Hello! I am back to posting (I am trying to get myself organised, I swear) with another review. So without much fluff, let’s just get right into it.
- Publication date: 12th January 2021
- Publisher: Walker Books
- Genre: Contemporary
International phenomenon Angie Thomas revisits Garden Heights seventeen years before the events of The Hate U Give in this searing and poignant exploration of Black boyhood and manhood.
If there’s one thing seventeen-year-old Maverick Carter knows, it’s that a real man takes care of his family. As the son of a former gang legend, Mav does that the only way he knows how: dealing for the King Lords. With this money he can help his mom, who works two jobs while his dad’s in prison.
Life’s not perfect, but with a fly girlfriend and a cousin who always has his back, Mav’s got everything under control.
Until, that is, Maverick finds out he’s a father.
Suddenly he has a baby, Seven, who depends on him for everything. But it’s not so easy to sling dope, finish school, and raise a child. So when he’s offered the chance to go straight, he takes it. In a world where he’s expected to amount to nothing, maybe Mav can prove he’s different.
When King Lord blood runs through your veins, though, you can’t just walk away. Loyalty, revenge, and responsibility threaten to tear Mav apart, especially after the brutal murder of a loved one. He’ll have to figure out for himself what it really means to be a man.
After reading THUG and On The Come Up, I knew I loved Angie Thomas. I guess I just didn’t quite realise how much. Concrete Rose was one of my most anticipated releases this year, I KNEW it would be exceptionally written, I KNEW it’d be poignant and yet somehow it really surprised me.
Maverick was a really great character in THUG. He was smart, responsible and a great parent to his children. Seeing him at 17, being ANYTHING but that was really interesting and added a lot of depth to the character. Teenage Mav gets himself into so many bad situations, one after another, I don’t think I would’ve felt in any way bad for him have I not known his better side already. Before the age of 18 he gets mixed up with a gang, fails high schools and impregnates not one but two girls. But we also catch a glimpse of the Maverick we know from The Hate You Give when we see him with Seven.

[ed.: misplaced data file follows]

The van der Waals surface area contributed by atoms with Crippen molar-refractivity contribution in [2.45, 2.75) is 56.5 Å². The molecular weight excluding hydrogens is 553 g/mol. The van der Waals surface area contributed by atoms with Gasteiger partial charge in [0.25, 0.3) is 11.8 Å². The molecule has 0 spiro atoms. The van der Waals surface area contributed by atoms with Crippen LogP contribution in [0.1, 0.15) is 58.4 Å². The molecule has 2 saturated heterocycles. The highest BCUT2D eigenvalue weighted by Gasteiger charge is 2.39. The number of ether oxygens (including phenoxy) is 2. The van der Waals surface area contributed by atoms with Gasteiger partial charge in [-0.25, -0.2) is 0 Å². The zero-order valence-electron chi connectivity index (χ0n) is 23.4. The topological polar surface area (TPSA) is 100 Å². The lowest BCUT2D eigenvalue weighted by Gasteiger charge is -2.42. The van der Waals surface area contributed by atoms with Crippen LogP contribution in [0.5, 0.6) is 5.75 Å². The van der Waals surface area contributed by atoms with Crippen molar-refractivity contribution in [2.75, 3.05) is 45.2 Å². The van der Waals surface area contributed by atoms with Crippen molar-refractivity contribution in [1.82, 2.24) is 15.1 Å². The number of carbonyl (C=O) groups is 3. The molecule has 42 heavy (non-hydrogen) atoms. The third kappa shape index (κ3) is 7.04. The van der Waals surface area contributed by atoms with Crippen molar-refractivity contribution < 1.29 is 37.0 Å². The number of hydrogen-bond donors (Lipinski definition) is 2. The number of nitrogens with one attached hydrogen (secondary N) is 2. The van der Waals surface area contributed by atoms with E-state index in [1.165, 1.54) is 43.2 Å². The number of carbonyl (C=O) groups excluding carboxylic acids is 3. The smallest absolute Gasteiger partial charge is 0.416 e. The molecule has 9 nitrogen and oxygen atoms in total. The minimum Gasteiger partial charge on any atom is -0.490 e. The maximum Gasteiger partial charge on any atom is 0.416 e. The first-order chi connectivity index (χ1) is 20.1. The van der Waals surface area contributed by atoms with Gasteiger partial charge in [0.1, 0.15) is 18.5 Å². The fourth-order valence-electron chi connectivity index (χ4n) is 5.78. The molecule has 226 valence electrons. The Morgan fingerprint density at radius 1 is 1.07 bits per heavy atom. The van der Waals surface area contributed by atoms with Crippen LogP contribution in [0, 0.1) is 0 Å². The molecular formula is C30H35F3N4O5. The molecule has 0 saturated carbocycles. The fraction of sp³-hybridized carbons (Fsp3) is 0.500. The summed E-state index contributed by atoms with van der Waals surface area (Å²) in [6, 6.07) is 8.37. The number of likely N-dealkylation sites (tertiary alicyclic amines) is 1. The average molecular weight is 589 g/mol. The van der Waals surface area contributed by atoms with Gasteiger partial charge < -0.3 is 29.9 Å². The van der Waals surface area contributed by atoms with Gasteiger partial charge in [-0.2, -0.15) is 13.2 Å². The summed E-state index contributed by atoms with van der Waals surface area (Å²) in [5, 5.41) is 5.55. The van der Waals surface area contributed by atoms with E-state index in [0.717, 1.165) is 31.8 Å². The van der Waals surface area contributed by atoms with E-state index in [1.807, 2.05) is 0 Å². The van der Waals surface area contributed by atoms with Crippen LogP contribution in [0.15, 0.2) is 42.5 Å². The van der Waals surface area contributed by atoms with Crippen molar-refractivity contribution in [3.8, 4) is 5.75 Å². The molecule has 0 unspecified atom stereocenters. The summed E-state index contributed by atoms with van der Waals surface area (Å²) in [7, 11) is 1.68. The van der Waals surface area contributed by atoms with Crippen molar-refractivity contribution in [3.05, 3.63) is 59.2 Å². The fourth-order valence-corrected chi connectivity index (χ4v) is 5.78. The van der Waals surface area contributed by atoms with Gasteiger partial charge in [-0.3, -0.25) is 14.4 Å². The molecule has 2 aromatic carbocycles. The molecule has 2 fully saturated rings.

As always, the writing was impeccable. Angie Thomas has a very distinct voice and heaps and heaps of talent. Her stories feel real and authentic, and Concrete Rose is no different. The book, like Thomas’ other books, talks about what growing up Black is like in America. It doesn’t shy away from important subjects, like teenage pregnancy, gang violence, death, grief, drugs, toxic masculinity especially towards Black men and many other. There are so many quotable passages in the book, with my favourite being
“Son, one of the biggest lies ever told is that black men don’t feel emotions. Guess it’s easier not to see us as human when you think we’re heartless. Fact of the matter is, we feel things. Hurt, pain, sadness, all of it. We got a right to show them feelings as much as anybody else.”
Although Concrete Rose is fairly light on the plot, Maverick, his development, and the supporting characters really make up for it and keep the pacing steady. The book is a very quick read, even though having read THUG most readers know the ending and the some of the events leading to it. The lack of mystery doesn’t ruin the experience one bit.
Speaking of the ending… when I finished the book I felt like it ended too quickly, and I know I’m not the only one. I’d love to know even more of Maverick and Lisa’s lives and Starr’s backstory, so here’s to hoping we’ll get another prequel.
I don’t think the rating is any bit of a surprise – it’s an easy 5 star read!
Have you read Concrete Rose yet? What did you think?
Thanks for reading, and as always – talk soon!